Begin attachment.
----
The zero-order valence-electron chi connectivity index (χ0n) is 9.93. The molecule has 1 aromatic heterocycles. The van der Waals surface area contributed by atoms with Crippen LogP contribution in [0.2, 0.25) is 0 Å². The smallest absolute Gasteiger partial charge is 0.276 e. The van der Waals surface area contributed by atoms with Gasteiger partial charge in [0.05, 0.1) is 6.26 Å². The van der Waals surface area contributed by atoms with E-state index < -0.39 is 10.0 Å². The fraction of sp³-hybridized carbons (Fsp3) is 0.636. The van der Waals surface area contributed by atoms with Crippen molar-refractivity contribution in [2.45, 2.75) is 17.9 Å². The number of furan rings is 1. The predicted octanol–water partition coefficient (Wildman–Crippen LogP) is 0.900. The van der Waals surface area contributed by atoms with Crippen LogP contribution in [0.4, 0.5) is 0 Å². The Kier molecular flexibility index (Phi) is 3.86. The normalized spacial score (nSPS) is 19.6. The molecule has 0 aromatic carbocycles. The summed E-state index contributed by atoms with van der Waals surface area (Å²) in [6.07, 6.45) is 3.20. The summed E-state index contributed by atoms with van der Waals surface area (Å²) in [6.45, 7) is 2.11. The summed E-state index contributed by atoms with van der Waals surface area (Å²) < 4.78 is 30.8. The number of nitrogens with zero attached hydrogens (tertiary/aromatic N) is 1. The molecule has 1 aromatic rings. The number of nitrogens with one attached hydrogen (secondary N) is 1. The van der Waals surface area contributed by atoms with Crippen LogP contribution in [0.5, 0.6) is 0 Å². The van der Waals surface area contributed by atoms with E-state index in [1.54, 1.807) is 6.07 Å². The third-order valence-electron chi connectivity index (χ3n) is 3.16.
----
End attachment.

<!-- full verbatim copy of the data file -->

The zero-order valence-electron chi connectivity index (χ0n) is 9.93. The molecule has 1 aromatic heterocycles. The van der Waals surface area contributed by atoms with Crippen LogP contribution in [0.2, 0.25) is 0 Å². The smallest absolute Gasteiger partial charge is 0.276 e. The van der Waals surface area contributed by atoms with Gasteiger partial charge in [0.05, 0.1) is 6.26 Å². The van der Waals surface area contributed by atoms with E-state index < -0.39 is 10.0 Å². The fraction of sp³-hybridized carbons (Fsp3) is 0.636. The van der Waals surface area contributed by atoms with Crippen molar-refractivity contribution in [2.45, 2.75) is 17.9 Å². The number of furan rings is 1. The predicted octanol–water partition coefficient (Wildman–Crippen LogP) is 0.900. The van der Waals surface area contributed by atoms with Crippen LogP contribution in [0.4, 0.5) is 0 Å². The Kier molecular flexibility index (Phi) is 3.86. The normalized spacial score (nSPS) is 19.6. The molecule has 0 aromatic carbocycles. The summed E-state index contributed by atoms with van der Waals surface area (Å²) in [6.07, 6.45) is 3.20. The summed E-state index contributed by atoms with van der Waals surface area (Å²) in [6.45, 7) is 2.11. The summed E-state index contributed by atoms with van der Waals surface area (Å²) < 4.78 is 30.8. The number of nitrogens with zero attached hydrogens (tertiary/aromatic N) is 1. The molecule has 1 aromatic rings. The number of nitrogens with one attached hydrogen (secondary N) is 1. The van der Waals surface area contributed by atoms with Crippen LogP contribution in [0.5, 0.6) is 0 Å². The van der Waals surface area contributed by atoms with E-state index in [1.54, 1.807) is 6.07 Å². The third-order valence-electron chi connectivity index (χ3n) is 3.16.